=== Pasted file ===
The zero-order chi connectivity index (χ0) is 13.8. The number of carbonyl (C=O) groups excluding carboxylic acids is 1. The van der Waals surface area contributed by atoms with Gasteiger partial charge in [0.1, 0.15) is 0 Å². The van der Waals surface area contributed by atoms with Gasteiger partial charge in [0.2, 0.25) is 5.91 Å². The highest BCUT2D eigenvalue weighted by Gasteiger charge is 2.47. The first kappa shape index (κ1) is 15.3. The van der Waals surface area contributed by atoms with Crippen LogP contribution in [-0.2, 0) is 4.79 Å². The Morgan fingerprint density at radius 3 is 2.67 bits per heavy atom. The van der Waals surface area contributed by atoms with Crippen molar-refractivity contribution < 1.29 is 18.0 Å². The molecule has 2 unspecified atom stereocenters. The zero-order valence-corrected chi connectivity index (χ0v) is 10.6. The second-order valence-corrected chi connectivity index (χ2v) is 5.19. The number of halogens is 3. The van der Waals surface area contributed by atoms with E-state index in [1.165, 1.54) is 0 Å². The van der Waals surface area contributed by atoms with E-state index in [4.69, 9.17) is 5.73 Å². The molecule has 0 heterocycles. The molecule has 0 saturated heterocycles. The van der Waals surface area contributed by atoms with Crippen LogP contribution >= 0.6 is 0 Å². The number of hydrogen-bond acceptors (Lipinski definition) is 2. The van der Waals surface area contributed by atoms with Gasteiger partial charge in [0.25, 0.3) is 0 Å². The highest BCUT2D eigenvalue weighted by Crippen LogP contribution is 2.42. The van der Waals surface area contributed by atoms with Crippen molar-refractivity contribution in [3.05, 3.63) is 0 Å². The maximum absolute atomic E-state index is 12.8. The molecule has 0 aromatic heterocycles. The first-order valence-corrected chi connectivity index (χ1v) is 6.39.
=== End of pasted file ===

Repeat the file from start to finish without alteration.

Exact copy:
The zero-order chi connectivity index (χ0) is 13.8. The number of carbonyl (C=O) groups excluding carboxylic acids is 1. The van der Waals surface area contributed by atoms with Gasteiger partial charge in [0.1, 0.15) is 0 Å². The van der Waals surface area contributed by atoms with Gasteiger partial charge in [0.2, 0.25) is 5.91 Å². The highest BCUT2D eigenvalue weighted by Gasteiger charge is 2.47. The first kappa shape index (κ1) is 15.3. The van der Waals surface area contributed by atoms with Crippen LogP contribution in [-0.2, 0) is 4.79 Å². The Morgan fingerprint density at radius 3 is 2.67 bits per heavy atom. The van der Waals surface area contributed by atoms with Crippen molar-refractivity contribution < 1.29 is 18.0 Å². The molecule has 2 unspecified atom stereocenters. The zero-order valence-corrected chi connectivity index (χ0v) is 10.6. The second-order valence-corrected chi connectivity index (χ2v) is 5.19. The number of halogens is 3. The van der Waals surface area contributed by atoms with E-state index in [1.165, 1.54) is 0 Å². The van der Waals surface area contributed by atoms with E-state index in [4.69, 9.17) is 5.73 Å². The molecule has 0 heterocycles. The molecule has 0 saturated heterocycles. The van der Waals surface area contributed by atoms with Crippen LogP contribution >= 0.6 is 0 Å². The number of hydrogen-bond acceptors (Lipinski definition) is 2. The van der Waals surface area contributed by atoms with Gasteiger partial charge in [0.25, 0.3) is 0 Å². The highest BCUT2D eigenvalue weighted by Crippen LogP contribution is 2.42. The van der Waals surface area contributed by atoms with Crippen molar-refractivity contribution in [3.05, 3.63) is 0 Å². The maximum absolute atomic E-state index is 12.8. The molecule has 0 aromatic heterocycles. The first-order valence-corrected chi connectivity index (χ1v) is 6.39.